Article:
After writing to you, I realized I have not looked at cosmic ray groups lately, in regard to radio detector networks.
There is an extensive literature, so pardon me for mentioning them. Except that there is only one mention of “radio” in your sun paper – S J Tingay is from 31 International Centre for Radio Astronomy Research – Curtin University, Bentley, WA 6102, Australia in the sun paper.  And radio or electromagnetic are not mentioned in the moon paper.
Your sun paper shows structure for the interior of the sun, and that will be very helpful.  But there are lots more sensor arrays that can pick up the cosmic ray pulses.  I expect the time of flight radio pulse detection can be quite precise in direction with continuous recording small arrays.  They are running for other reasons, and adding a “look for those near the sun direction” should not be burdensome.  I will look.  I follow some things for decades before they come to fruition.  I can add that one.
“cosmic ray” “radio pulses” (“sun” OR “moon”) turns up 17,000 entry points including grazing incidence cosmic rays and their radio pulses.  I am sure someone has reviewed all the efforts and I am just not finding them.
I won’t bother you any more.  I found tens of thousands of references to these other networks.  I have been doing this every day for 23 years, and it still amazes me, that anything I can imagine that seems reasonable to try, when I go look there are ten thousand people, already working on parts of the problem in great detail — most always not apparently working with each other globally and with a map of the whole.
What people seem to not realize is groups like “cosmic ray” depend on “electromagnetic pulse” and “muon detection” and those are more diffuse.  So a way is needed to keep track of all the developments, then when you look for solutions, you don’t have to rely just on a few ten thousand who happen to already be working on a problem to solve the problems of detector development, you can let millions see what is required and let them join appropriate groups.

That kind of global community research, in near real time, seems to be evolving. Some groups do it for short times and make great gains. But sustained and broad search by the whole of the human race needs a more consistent and complete method.  The biggest part of the problem is the papers are all literally the equivalent of “paper” that is just images only humans can read.  I am trying to set standards for converting papers into standard electronic forms with equations, requisite data and all the connected materials.  Or the get the publishers to share equations as symbolic equations that work, problems that are accessible, data sets that are shared and accessible.  it is happening in dribs and drabs. Too late for covid deaths, but maybe that was the price people were willing to pay to know how important it is to not put human readers into critical paths of all research sharing.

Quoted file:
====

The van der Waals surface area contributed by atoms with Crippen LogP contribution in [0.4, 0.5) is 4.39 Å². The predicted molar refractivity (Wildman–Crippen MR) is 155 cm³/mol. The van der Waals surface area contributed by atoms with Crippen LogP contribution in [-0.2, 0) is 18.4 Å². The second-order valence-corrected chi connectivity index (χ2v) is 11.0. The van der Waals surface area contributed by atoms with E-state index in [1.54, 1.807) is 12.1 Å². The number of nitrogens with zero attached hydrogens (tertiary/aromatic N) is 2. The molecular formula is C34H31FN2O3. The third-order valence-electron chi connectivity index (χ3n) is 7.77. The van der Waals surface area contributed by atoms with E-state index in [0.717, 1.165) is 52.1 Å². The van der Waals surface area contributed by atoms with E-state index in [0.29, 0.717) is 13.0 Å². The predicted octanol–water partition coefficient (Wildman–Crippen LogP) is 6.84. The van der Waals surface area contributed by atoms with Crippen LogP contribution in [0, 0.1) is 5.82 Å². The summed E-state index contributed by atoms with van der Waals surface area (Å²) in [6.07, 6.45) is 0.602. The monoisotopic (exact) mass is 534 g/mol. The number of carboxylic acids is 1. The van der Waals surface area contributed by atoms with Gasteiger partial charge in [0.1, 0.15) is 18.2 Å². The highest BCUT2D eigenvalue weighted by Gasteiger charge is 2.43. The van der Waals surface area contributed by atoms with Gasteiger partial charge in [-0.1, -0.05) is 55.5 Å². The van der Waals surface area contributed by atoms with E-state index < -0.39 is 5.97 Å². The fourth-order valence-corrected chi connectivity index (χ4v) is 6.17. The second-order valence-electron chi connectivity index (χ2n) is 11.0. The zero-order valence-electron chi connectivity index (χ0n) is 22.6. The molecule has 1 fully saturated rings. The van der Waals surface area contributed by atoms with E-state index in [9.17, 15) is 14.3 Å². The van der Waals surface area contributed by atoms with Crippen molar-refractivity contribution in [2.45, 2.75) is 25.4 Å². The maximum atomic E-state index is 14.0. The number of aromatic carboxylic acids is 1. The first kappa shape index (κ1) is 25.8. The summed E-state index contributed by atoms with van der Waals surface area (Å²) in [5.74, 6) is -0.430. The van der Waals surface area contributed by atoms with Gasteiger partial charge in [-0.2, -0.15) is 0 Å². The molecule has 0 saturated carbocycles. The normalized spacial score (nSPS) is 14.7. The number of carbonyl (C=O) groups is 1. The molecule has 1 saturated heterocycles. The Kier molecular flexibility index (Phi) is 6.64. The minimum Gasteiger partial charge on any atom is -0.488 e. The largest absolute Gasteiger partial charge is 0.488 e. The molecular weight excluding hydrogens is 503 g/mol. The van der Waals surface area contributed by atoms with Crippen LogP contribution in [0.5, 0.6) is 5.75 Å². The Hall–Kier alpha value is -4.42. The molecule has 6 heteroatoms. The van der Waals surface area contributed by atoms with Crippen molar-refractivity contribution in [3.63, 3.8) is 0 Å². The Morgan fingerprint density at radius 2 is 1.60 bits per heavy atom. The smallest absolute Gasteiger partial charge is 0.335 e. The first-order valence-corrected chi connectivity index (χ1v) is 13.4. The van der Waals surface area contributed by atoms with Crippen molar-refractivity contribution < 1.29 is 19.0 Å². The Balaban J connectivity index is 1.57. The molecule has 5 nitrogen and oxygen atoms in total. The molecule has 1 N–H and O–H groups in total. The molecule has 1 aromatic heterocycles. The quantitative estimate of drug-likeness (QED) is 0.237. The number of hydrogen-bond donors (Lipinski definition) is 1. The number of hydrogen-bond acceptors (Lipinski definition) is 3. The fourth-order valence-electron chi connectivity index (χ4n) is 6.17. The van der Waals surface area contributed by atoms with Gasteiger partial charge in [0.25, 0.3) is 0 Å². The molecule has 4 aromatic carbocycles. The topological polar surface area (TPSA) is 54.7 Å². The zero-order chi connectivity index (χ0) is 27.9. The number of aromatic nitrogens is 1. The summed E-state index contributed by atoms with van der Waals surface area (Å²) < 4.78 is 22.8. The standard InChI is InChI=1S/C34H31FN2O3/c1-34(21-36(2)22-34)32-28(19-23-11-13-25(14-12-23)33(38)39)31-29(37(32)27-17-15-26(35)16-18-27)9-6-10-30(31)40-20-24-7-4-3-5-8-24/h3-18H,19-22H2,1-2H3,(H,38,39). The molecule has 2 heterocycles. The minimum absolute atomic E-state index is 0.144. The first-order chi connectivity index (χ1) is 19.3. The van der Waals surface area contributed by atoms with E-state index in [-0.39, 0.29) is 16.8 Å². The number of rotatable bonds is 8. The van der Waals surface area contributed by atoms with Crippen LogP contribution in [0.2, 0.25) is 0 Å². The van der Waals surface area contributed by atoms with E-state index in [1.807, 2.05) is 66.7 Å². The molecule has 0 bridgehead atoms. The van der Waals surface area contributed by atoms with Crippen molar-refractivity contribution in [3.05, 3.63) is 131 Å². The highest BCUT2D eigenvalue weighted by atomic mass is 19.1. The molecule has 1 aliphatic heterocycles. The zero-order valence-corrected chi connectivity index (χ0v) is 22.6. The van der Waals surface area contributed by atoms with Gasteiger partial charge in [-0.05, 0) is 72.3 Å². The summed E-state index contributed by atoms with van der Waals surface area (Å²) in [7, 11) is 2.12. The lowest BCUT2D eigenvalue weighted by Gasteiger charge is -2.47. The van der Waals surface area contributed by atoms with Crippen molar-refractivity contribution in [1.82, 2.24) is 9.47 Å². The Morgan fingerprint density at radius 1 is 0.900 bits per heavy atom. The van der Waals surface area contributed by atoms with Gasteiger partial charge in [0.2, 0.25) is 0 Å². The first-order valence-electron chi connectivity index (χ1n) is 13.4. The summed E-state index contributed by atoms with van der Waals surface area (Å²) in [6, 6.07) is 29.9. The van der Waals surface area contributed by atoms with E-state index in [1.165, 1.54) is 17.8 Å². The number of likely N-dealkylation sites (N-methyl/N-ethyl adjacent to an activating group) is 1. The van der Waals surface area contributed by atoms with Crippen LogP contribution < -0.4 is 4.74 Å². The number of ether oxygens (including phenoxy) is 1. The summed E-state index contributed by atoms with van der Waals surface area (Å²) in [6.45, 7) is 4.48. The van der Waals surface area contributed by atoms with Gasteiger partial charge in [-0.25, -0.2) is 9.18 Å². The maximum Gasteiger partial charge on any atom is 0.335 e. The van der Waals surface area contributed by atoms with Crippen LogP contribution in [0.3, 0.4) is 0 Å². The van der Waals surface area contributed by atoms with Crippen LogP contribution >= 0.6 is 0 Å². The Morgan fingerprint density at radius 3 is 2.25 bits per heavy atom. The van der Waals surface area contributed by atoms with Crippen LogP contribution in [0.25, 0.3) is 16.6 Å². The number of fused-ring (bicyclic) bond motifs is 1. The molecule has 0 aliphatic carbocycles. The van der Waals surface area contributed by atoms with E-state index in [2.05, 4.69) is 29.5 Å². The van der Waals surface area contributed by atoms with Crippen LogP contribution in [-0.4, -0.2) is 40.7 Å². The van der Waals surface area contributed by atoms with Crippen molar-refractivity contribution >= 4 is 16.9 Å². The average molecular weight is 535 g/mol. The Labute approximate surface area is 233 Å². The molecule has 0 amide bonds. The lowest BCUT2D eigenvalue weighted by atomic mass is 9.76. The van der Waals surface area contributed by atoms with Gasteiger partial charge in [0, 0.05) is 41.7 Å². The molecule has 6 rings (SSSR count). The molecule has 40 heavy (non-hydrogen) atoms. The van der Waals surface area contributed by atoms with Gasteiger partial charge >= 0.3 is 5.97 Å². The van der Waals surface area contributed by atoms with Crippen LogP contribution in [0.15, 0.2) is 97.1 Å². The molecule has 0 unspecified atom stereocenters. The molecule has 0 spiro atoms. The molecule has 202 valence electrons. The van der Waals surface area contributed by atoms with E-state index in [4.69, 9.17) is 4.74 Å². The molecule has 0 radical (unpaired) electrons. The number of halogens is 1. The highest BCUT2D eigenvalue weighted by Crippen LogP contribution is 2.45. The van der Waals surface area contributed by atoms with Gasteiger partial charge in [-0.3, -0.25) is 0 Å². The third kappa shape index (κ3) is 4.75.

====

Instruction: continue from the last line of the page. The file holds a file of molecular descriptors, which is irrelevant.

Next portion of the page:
Richard Collins, Director, The Internet Foundation

Richard K Collins

About: Richard K Collins

Director, The Internet Foundation Studying formation and optimized collaboration of global communities. Applying the Internet to solve global problems and build sustainable communities. Internet policies, standards and best practices. Consulting and advising organizations of all sizes. Not for profit. When you get down to it, all these papers on the Internet and published, were originally just letters between friends and people of similar interest. Current projects: Best practices for all Internet sites, and for global communities using the Internet. Improving model and data flows, establishing end-to-end lossless and open channels. Particularly for global scale issues such as "covid", "global climate change", "online education", "solar system colonization", "research", "development", and "learning". Education and Interests: Gravitational sensors, sensor networks, modeling and simulation of all things, encouraging development of a gravitational engineering industry, calibrating new gravitational sensors.